where E(t) is the temporal profile of the enhanced pulse in the middle of the nanostructure obtained by solving the Maxwell equation. Furthermore, h(x) represents the functional form of the inhomogeneous electric field and it can be written as
where the coefficients b_{i} are obtained by fitting the real electric field that results from the finitedomain timedifference (FDTD) simulation considering the real geometry of the bowtieshaped nanostructure. The spatial inhomogeneity of polynomial fitting is much more accurate than that of the traditional linear function^{[16, 17, 28, 32– 34]} or that obtained by the finite element method (FEM).^{[35– 37]} The incident temporal electric field is given by
where E_{0} and ω _{0} are the amplitude and frequency of the fundamental pulse, the carrierenvelope phases ϕ _{0} and ϕ _{x} of the two pulses are set to be π , and φ denotes the relative phase between the two pulses. The “ physical” temporal Gaussian envelope is given by
Equation (1) is solved numerically by using the splitoperator method.^{[38]} To avoid spurious reflections from the spatial boundaries, the electron wave function is multiplied by a mask function of the form cos^{1/8} at each time step. Once the evolution of the electron wave function Ψ (x, t) of the system is obtained, the timedependent dipole acceleration can be calculated according to Ehrenfest theorem.^{[39]} The HHG spectrum is then obtained by Fourier transforming of the timedependent dipole acceleration. The ionization probability is determined through P(t) = 1 − Σ _{n}  〈 φ _{n}/Ψ (t)〉  ^{2}.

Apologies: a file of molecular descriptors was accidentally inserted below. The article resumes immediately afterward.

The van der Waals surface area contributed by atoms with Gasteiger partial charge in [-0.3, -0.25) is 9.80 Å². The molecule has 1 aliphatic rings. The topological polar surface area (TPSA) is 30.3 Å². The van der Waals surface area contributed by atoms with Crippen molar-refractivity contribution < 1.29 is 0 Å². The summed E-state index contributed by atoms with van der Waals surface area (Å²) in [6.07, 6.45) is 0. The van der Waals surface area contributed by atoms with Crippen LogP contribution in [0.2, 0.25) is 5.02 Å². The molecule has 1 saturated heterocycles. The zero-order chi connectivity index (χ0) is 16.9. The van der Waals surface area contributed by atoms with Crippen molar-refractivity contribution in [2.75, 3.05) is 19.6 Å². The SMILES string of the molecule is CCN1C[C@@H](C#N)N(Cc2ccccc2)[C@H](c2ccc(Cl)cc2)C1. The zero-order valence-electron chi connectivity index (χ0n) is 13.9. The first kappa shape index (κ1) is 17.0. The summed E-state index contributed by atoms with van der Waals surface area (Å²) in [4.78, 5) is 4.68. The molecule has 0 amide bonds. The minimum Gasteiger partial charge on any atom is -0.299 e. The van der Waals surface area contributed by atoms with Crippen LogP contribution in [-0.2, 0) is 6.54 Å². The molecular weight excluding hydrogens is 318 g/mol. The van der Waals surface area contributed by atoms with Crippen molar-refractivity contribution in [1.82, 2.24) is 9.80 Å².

The nanostructure consists of bowtietype gold pads separated by an air gap g. The real and imaginary parts of the wavelengthdependent dielectric function for gold in the simulation were determined using the modified Debye model.^{[40]} The nanostructure is surrounded by air whose index of refraction is 1. Figure 1(a) depicts the geometric parameters of the nanostructure. The apices at corners are rounded with 10 nm radius of curvature to account for the limitation of current fabrication techniques and avoid nonphysical field enhancement due to the tip effect. These parameters yield a dipolar bonding resonance centered at around λ = 800 nm. This particular value of resonant wavelength was chosen according to the availability of the laser sources.
It is well known that the larger the gap is, the greater the effect of such spatial inhomogeneity will be. Meanwhile, it also makes the resonant wavelength blue shift around 10– 30 nm from the original resonance (see Fig. 1(b)). The underlying physics can be simply explained by the mechanism of electrodynamics: a large distance causes an increase of electrostatic energy because the opposite polarization charges face each other across the gap, leading to the blue shift of the surface plasmon mode. In addition, the incident pump laser propagates along the purple arrow and the polarization of it is along the red arrow.